By Bulawayo Correspondent
BULAWAYO Mayor, Solomon Mguni and former deputy mayor, Mlandu Ncube, Thursday boycotted a Citizens’ Coalition for Change (CCC) meeting organised for councillors in Harare.
The councillors were in the capital attending a Urban Councils Association of Zimbabwe (UCAZ) workshop.
CCC sources said the party took advantage of the UCAZ indaba to summon the councillors following the recalling of Ward 3 councillor and deputy mayor Tinashe Kambarami by the MDC-T allegedly on the instigation of Mguni and Ncube.
Ironically, Ncube has been actively participating on several CCC Whatsapp groups, including one called #umgwazo/mugwazo Campaign, while Mguni’s allegiance has not been clear since the MDC-T president Douglas Mwonzora ascended to the party’s leadership.
Recently, Mguni attended a CCC party at Rio Hotel in Waterford, where Nelson Chamisa addressed.
Following Kambarami’s recall, Ncube was immediately removed from the group.
Sources said 13 councillors attended Thursday‘s meeting while one councillor tendered his apology after failing to attend.
Bulawayo City Council has 29 councillors with only one belonging to Zanu PF.
“Following the recalling of Kambarami, the party wanted to know those councillors, who are still with us and those who are pretending to be with us, while they are with Mwonzora.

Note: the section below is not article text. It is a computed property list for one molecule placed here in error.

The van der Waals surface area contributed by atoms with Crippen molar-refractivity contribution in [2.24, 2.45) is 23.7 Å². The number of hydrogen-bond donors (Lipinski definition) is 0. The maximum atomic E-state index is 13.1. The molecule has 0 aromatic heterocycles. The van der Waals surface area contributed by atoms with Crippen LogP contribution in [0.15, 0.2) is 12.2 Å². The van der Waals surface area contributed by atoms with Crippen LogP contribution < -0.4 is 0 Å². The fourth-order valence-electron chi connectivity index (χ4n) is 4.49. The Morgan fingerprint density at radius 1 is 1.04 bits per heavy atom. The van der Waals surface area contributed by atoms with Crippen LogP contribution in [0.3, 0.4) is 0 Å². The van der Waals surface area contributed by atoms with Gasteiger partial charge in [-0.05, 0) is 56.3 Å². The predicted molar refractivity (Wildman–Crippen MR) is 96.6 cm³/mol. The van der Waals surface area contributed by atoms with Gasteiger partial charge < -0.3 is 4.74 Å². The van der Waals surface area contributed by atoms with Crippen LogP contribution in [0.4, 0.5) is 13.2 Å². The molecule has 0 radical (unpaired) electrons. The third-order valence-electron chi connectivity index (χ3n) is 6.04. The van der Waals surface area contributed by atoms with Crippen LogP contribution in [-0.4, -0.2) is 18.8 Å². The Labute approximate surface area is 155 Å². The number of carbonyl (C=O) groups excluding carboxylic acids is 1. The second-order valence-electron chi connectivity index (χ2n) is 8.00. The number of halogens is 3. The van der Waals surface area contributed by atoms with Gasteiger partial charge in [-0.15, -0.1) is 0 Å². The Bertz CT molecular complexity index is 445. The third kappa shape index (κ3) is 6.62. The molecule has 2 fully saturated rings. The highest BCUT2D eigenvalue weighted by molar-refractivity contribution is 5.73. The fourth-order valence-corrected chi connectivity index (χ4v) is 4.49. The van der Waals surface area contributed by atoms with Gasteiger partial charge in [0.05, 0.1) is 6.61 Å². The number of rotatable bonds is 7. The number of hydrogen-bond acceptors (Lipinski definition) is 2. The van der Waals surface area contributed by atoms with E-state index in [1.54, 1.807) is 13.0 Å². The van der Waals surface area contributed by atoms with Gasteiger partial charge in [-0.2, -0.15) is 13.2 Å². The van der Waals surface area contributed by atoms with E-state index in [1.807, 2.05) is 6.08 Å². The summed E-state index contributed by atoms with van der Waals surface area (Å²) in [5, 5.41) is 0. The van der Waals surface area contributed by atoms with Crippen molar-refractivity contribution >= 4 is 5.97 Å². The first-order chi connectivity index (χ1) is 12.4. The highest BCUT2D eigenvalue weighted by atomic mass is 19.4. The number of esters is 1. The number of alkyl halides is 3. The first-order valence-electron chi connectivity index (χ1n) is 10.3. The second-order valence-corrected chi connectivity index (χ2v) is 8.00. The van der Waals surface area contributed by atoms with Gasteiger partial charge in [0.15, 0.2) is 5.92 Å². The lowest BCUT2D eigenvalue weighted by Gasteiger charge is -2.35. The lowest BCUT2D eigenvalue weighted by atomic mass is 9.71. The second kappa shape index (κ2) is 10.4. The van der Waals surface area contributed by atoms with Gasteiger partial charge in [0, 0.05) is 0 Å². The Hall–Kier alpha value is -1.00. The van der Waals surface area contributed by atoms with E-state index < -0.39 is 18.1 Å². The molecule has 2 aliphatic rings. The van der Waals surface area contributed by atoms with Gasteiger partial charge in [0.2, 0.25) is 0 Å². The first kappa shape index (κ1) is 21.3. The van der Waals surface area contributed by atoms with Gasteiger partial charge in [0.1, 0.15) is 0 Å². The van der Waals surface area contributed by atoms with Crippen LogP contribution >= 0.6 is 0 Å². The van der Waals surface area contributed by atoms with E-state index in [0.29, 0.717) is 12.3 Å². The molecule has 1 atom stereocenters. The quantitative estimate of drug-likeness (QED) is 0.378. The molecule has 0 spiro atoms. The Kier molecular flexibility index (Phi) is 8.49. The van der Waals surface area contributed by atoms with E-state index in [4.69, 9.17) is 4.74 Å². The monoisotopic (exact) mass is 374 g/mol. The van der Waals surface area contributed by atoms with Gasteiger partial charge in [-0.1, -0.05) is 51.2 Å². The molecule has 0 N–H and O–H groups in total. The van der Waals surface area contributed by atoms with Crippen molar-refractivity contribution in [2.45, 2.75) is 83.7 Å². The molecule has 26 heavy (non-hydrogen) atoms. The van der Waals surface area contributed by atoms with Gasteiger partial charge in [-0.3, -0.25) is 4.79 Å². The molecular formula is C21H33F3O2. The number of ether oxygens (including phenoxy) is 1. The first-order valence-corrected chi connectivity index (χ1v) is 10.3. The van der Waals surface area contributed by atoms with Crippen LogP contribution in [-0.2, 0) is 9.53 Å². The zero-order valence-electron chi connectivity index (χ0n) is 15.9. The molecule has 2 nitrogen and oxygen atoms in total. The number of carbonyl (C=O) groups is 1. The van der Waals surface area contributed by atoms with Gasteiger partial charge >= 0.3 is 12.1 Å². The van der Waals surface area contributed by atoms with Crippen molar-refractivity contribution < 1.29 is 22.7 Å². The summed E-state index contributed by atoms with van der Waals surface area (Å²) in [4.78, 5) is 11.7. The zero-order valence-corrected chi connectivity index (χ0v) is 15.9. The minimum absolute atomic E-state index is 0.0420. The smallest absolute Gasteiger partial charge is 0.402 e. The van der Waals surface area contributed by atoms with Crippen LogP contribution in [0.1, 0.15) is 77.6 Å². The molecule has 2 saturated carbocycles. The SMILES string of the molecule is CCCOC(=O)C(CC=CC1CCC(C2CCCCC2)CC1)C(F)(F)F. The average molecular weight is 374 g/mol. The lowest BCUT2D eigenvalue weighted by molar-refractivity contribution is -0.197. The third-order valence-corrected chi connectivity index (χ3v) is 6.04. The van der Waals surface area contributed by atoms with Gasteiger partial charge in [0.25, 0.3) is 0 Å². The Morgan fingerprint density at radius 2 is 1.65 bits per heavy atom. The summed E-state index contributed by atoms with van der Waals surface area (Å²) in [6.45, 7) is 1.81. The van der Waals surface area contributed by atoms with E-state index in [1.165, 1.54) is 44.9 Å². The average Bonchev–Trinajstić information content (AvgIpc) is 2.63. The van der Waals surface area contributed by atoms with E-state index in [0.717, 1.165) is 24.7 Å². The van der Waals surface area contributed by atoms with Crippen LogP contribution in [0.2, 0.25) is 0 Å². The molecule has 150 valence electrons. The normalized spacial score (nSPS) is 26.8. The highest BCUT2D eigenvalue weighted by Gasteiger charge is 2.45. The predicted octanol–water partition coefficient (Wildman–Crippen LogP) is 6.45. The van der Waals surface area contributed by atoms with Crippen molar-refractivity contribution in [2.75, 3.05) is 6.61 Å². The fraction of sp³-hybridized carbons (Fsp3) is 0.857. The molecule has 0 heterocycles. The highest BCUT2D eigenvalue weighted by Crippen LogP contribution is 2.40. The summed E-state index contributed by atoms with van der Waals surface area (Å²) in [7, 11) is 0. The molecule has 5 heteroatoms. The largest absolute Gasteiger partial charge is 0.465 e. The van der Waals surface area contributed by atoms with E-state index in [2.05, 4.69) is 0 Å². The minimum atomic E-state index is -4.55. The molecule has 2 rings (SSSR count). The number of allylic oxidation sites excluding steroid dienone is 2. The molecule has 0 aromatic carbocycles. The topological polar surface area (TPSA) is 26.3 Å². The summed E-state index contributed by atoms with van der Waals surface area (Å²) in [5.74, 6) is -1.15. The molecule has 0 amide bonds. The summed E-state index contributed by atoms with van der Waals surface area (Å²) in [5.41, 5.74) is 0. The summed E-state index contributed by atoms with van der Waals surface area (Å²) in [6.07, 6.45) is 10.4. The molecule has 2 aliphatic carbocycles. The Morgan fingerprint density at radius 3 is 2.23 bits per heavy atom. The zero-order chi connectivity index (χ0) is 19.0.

“Thursday‘s meeting finally exposed those fence sitting individuals,” said one councillor, who attended the meeting addressed by the CCC’s leadership.
Some of the CCC councillors, who were present at the meeting include councillors Donaldson Mabuto (Ward 9), Arnold Batirai Dube, (Ward 24) Sikhululekile Moyo (Ward 17) , Edwin Dube ( ward 8) and Ernest Rafamoyo (20). Kambarami also attended the meeting.
Following the ongoing recalling of scores of councillors and Members of Parliament by the MDC-T, some remaining councillors and MPs have not openly come clear on their allegiance for fearing of losing their posts, which will see some forfeiting cars and other perks.
Some councillors and MPs have been attending meetings of both political parties assessing where the political wind is blowing.
Efforts to get comment from both Mguni and Ncube were fruitless by the time of publishing.